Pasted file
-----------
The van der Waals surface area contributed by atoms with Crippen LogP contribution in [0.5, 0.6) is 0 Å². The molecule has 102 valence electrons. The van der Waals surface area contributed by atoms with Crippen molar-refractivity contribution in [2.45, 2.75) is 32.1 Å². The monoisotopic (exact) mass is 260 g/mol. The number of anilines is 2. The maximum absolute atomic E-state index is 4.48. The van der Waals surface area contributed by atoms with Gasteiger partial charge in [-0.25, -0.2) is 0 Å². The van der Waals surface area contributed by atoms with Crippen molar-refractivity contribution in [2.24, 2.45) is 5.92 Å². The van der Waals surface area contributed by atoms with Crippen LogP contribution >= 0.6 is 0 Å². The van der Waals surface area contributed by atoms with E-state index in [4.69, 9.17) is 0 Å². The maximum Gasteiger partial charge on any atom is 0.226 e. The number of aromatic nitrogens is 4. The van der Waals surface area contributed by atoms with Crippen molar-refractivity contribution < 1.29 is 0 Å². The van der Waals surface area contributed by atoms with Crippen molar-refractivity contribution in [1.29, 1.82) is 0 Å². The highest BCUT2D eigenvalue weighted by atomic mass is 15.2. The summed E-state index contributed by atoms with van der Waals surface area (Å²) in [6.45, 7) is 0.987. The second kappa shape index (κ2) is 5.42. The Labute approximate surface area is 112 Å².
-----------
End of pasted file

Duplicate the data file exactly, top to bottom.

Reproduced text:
The van der Waals surface area contributed by atoms with Crippen LogP contribution in [0.5, 0.6) is 0 Å². The molecule has 102 valence electrons. The van der Waals surface area contributed by atoms with Crippen molar-refractivity contribution in [2.45, 2.75) is 32.1 Å². The monoisotopic (exact) mass is 260 g/mol. The number of anilines is 2. The maximum absolute atomic E-state index is 4.48. The van der Waals surface area contributed by atoms with Gasteiger partial charge in [-0.25, -0.2) is 0 Å². The van der Waals surface area contributed by atoms with Crippen molar-refractivity contribution in [2.24, 2.45) is 5.92 Å². The van der Waals surface area contributed by atoms with Crippen LogP contribution >= 0.6 is 0 Å². The van der Waals surface area contributed by atoms with E-state index in [4.69, 9.17) is 0 Å². The maximum Gasteiger partial charge on any atom is 0.226 e. The number of aromatic nitrogens is 4. The van der Waals surface area contributed by atoms with Crippen molar-refractivity contribution < 1.29 is 0 Å². The van der Waals surface area contributed by atoms with Crippen molar-refractivity contribution in [1.29, 1.82) is 0 Å². The highest BCUT2D eigenvalue weighted by atomic mass is 15.2. The summed E-state index contributed by atoms with van der Waals surface area (Å²) in [6.45, 7) is 0.987. The second kappa shape index (κ2) is 5.42. The Labute approximate surface area is 112 Å².